The latest Salt Meats Cheese brand extension delivers the goods, yet again.
Once upon a time two handsome and charming cousins, Edoardo Perlo and Stefano de Blasi, moved to Australia from Italy and laboured in the hospitality industry. Keen to work for themselves, they began importing top-shelf food from the motherland to sell to nostalgic European migrants and discerning foodies.
Eventually, they opened a shop on a site in Alexandria, which was at that point a light industrial wasteland. But the site, called The Grounds, and their shop, called Salt Meats Cheese, soon become insanely popular. The cousins started hosting events, running weekend cooking classes, and finally decided in the evening they’d put out some tables and chairs and turn their store into a restaurant – The Pizza Box.
The result is pretty much what you’d hope for if a top-notch providore decided to open up a pizza joint. You can dine on the signature Black Lobster Pizza, which has a base dyed squid-ink black, or wolf down a range of pizzas made using only the finest imported Mutti tomatoes, Caputo flour, truffle oil, goat’s cheese, mozzarella, gorgonzola, fromage blanc, San Daniele prosciutto and caramelised Spanish onion all mixed in the best electric pasta maker. As an added bonus, if you take a fancy to any particular ingredient, you can buy it on the spot and enjoy a 20% discount when you do.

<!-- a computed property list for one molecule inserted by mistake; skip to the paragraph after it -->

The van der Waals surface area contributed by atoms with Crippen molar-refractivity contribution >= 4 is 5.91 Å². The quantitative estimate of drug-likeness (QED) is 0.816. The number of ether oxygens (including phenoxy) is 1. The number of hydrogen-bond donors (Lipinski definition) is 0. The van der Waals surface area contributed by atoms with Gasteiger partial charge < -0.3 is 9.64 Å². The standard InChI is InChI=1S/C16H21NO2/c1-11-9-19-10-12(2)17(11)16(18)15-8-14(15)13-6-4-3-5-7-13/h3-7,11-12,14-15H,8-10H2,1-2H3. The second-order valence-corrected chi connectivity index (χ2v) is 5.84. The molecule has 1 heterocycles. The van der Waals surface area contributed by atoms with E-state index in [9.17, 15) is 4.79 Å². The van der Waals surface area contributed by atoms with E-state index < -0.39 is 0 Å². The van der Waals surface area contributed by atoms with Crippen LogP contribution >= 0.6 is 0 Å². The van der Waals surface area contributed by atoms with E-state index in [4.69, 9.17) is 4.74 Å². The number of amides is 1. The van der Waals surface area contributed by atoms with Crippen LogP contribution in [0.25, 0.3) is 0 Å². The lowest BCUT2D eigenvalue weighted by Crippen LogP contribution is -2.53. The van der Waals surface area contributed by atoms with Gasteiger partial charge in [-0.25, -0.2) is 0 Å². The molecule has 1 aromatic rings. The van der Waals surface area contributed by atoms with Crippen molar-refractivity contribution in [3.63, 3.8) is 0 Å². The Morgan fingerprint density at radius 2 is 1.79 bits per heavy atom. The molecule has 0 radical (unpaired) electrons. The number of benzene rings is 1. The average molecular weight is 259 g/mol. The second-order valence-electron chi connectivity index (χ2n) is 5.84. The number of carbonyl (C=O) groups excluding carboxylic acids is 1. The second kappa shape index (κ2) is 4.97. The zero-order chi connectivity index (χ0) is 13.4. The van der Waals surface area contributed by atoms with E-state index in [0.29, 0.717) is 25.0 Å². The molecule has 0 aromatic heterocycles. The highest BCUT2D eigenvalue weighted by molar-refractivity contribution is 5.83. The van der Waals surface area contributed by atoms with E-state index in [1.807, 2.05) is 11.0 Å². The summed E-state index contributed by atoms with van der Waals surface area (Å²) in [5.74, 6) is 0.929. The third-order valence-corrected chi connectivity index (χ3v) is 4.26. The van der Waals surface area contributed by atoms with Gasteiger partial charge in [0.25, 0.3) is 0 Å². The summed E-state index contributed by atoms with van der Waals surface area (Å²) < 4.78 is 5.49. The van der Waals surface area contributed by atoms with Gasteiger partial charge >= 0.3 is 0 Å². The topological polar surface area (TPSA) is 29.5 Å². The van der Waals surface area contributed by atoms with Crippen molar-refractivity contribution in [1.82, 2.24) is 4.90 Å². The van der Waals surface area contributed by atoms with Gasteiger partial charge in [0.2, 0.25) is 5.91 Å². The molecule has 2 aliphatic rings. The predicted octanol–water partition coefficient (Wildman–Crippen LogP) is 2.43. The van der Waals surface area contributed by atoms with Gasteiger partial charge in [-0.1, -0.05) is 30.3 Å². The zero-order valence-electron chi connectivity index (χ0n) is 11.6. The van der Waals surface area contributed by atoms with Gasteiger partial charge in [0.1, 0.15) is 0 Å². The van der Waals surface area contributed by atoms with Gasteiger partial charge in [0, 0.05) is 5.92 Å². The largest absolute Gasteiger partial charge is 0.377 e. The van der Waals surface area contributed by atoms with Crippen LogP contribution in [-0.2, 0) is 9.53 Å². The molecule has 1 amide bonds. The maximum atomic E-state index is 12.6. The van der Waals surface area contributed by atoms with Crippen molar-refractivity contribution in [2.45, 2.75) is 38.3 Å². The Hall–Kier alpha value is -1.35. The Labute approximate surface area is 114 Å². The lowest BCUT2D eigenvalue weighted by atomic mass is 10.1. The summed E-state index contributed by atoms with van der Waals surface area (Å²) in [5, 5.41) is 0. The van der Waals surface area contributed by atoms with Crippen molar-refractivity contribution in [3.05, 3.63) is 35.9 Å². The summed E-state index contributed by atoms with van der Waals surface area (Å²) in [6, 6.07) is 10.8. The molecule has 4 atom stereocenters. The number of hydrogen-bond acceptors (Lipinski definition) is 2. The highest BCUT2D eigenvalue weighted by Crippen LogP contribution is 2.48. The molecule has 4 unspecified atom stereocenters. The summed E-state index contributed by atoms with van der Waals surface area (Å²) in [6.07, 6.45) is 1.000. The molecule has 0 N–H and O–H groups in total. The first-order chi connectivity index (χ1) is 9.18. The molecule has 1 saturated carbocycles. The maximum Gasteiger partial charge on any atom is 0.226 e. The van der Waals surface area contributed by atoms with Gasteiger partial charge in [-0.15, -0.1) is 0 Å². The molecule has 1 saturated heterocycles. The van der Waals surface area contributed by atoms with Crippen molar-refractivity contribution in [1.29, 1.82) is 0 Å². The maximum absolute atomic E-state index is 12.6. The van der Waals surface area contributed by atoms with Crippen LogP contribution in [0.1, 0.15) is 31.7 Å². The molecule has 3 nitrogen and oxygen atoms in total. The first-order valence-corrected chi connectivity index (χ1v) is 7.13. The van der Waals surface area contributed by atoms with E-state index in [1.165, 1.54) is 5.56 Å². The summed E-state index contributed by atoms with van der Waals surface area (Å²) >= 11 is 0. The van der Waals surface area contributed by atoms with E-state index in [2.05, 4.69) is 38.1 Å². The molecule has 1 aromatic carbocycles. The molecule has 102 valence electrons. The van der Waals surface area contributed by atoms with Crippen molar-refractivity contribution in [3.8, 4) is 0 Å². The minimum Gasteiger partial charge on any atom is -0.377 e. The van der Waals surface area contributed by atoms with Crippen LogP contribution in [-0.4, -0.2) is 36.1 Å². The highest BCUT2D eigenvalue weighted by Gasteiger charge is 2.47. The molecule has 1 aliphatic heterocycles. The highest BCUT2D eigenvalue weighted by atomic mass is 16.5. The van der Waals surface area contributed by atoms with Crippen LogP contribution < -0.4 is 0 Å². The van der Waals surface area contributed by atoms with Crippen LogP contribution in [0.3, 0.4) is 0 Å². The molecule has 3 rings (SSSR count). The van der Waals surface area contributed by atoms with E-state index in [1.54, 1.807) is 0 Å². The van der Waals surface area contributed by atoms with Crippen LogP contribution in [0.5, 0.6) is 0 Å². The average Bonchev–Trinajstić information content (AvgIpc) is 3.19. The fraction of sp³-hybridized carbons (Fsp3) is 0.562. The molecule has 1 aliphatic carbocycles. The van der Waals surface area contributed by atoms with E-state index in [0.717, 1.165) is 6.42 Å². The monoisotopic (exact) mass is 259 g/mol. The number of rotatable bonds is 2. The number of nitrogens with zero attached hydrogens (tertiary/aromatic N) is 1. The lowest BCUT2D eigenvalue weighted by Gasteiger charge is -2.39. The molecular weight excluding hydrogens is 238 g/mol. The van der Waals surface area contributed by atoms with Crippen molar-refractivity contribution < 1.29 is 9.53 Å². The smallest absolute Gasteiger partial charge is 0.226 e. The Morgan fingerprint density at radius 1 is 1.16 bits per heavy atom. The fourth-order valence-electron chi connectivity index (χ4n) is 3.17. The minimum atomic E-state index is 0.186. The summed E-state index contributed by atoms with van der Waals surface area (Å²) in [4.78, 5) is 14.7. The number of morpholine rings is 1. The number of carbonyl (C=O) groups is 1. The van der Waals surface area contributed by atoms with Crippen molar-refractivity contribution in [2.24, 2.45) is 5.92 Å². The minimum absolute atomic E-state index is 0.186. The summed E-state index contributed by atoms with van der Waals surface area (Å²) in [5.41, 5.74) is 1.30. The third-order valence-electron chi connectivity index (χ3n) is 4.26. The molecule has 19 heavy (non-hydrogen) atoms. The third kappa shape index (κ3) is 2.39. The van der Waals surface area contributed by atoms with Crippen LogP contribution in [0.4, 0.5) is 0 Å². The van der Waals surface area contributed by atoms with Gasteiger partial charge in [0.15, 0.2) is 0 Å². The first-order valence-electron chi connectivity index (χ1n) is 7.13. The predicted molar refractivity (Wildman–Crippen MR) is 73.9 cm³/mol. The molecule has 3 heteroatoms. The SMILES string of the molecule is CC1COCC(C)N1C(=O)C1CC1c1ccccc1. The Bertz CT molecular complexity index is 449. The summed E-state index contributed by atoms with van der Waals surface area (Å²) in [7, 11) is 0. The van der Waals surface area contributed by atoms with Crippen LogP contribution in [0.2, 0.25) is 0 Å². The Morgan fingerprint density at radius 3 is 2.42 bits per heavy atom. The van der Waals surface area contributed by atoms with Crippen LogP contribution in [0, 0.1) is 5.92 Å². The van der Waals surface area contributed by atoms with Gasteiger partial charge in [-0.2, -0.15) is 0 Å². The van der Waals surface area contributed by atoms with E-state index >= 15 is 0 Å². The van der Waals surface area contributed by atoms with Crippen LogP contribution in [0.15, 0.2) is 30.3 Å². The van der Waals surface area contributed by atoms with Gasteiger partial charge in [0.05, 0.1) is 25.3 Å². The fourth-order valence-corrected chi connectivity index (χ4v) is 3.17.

If you’ve got room, there’s an elegant selection of entrees – cured meats or cheese platters served with sweet and spicy jams and pizza dough breadsticks, beef meatballs, arancini, Caprese salad – and a decadent bounty of comfort food desserts: Nutella bombs, tiramisu and mixed berry pastry with Chantilly cream. As would be expected, there’s a wide selection of delightful Italian wines and beers to accompany the authentic food.
At some point, Edoardo or Stefano will wander by and check that you’re enjoying your meal (you will be) and, if you’re interested, expound on what you’re consuming, perhaps explaining how the pizza you’re drooling over is a fusion of thin and crispy Roman-style pizzas, and the thicker and somewhat soggier Neapolitan ones.
If pushed, they might also confess that their venture, only a couple of years old, has been so successful that they’re already considering franchising options. So with any luck it soon won’t just be Sydneysiders who can enjoy their five-star casual Italian cuisine.